How U.S. Citizens Become Human Trafficking Victims
A frightening look at how traffickers prey upon vulnerable youth.
Posted Nov 03, 2016
Human trafficking is commonly referred to as “modern day slavery.” It is important to note that the crime of human trafficking doesn’t always include the transportation of a victim. Exploitation of a victim (whether through force, fraud or coercion) for the purpose of involuntary servitude, debt bondage, or slavery is enough to constitute a trafficking crime. Under U.S. law, any commercial sex act performed by a minor (under age 18) is considered trafficking, whether or not the minor consents (8 U.S.C. § 1101).
People are often surprised to learn that most human trafficking victims are not chained up or even physically held against their will in a situation where they can’t escape. Trafficking victims may have cell phones and may even be allowed free time to attend church, go shopping, and see friends. I am often asked why victims of human trafficking don’t escape if they have the opportunity.
We must remember that many victims of human trafficking are born right here in the United States. They don’t experience many of the challenges that international trafficking victims face, such as limited English, undocumented status or lack of friends or family members in the country. Domestic trafficking victims are legally able to live and work in the United States. They speak English and they know how to call 911. Yet they may stay in abusive situations. Why?
First, we need to understand who the victims of domestic trafficking are. Since trafficking is a crime and victims are often hidden from society, accurate statistics on victims in the United States are difficult to find. Estimates tend to focus on foreign-born victims, not those who were born in the United States.
But most of the time, human trafficking victims in the United States are the most vulnerable at-risk youth—like very young teens or runaways. One estimate claims that between 244,000 and 325,000 American youth are at risk for sexual exploitation, and about 200,000 incidents of sexual exploitation of minors occur each year in the United States (Estes & Weiner, 2001). These figures only include youth, not adults who might also be trafficked in this country.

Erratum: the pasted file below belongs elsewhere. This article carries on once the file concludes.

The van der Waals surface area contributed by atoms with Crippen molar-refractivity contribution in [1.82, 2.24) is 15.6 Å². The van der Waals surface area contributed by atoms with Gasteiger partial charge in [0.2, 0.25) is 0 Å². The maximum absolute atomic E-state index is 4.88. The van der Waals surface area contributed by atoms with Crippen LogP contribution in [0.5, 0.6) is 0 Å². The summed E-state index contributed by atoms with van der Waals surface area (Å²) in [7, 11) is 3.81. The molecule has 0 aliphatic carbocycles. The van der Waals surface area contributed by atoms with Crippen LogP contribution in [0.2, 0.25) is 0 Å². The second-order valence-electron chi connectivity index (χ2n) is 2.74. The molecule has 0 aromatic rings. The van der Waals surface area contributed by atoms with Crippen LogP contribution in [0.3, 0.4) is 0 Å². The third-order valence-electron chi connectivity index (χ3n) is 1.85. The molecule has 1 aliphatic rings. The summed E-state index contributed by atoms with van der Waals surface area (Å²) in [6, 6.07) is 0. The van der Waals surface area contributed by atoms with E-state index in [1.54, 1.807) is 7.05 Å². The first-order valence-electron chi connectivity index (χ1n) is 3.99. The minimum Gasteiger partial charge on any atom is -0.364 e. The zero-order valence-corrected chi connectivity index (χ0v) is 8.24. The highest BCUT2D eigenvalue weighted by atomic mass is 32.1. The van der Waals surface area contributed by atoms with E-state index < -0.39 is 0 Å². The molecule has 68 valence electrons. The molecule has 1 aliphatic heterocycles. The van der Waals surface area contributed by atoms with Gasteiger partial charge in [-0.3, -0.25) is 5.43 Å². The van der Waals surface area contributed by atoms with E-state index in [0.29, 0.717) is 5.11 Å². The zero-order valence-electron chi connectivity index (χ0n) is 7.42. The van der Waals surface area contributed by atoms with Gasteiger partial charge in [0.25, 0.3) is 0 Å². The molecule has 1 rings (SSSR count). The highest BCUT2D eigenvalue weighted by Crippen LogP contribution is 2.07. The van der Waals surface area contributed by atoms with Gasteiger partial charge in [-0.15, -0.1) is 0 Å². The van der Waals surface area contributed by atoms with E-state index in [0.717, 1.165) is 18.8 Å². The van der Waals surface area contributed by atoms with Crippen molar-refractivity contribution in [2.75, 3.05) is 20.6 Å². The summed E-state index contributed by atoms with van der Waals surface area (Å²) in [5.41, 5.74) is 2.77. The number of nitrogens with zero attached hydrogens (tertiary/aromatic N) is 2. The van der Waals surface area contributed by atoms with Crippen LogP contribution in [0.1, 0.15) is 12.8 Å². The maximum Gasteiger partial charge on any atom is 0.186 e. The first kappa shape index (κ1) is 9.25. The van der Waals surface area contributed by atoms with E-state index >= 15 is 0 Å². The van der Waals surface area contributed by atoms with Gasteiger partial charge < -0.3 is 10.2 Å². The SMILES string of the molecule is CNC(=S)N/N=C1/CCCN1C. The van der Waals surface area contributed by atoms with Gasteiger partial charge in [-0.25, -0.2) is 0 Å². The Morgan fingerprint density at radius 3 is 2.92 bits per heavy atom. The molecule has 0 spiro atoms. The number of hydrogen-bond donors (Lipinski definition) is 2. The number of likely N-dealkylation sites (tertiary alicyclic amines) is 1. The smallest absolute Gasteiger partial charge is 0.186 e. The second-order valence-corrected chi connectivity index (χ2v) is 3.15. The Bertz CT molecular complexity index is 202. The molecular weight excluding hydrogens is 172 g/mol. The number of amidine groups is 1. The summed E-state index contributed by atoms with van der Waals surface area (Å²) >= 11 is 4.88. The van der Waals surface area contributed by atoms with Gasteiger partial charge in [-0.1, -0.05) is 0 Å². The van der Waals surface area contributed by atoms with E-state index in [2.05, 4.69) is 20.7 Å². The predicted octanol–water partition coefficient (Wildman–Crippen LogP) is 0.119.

Domestic trafficking victims are often young girls—as young as 10 or 11 years old—who are desperate to find someone who will love and take care of them. Traffickers are masters at manipulating and exploiting at-risk girls. These traffickers, who can be regarded as pimps, groom their victims, gaining their trust and loyalty by preying upon their vulnerabilities and showering them with praise or even gifts.
Many times, the girls who become victims believe that their trafficker loves them, will stay with them, and even protect them from the law. The victims are eager to believe their traffickers’ assurances that they are a “couple.” Soon, the victims are coerced into having sex with strangers for money that their “boyfriends” keep for themselves.
I conducted an interview with Aaron Bratcher, a filmmaker in Los Angeles, who is working with Michelle Nehme, the director of a new film about human trafficking in the United States called American Love Story. We discussed the ways that traffickers “recruit” young girls into the sex trade. Girls with low self-confidence and self-esteem often become victims. Bratcher related what U.S. Ambassador Swanee Hunt, President of Hunt Alternative Fund, says in the upcoming film American Love Story:
"An FBI agent was interviewing a pimp, and so he said, 'Where do you find your girls?' He said, 'I go to a shopping mall, and I look around for a girl who's by herself. I say, ‘You know, you have really pretty eyes.' And if she looks him back in the face and says, 'Well, thanks!,' he said, 'I just keep going.' And if she looks down at her feet and says, 'No, I don't,' he said, 'I know I've got her.'"
The most important way to prevent traffickers from finding new victims is ensuring that our girls value themselves. It is critical to promote young girls’ self-esteem and to make sure they know about the recruitment strategies of traffickers. We also have to ensure that there are resources and services available to at-risk youth who have already left home. We must let these girls know that there are people who care about them and organizations that can offer help.
Mellissa Withers is an assistant professor of global health at the University of Southern California.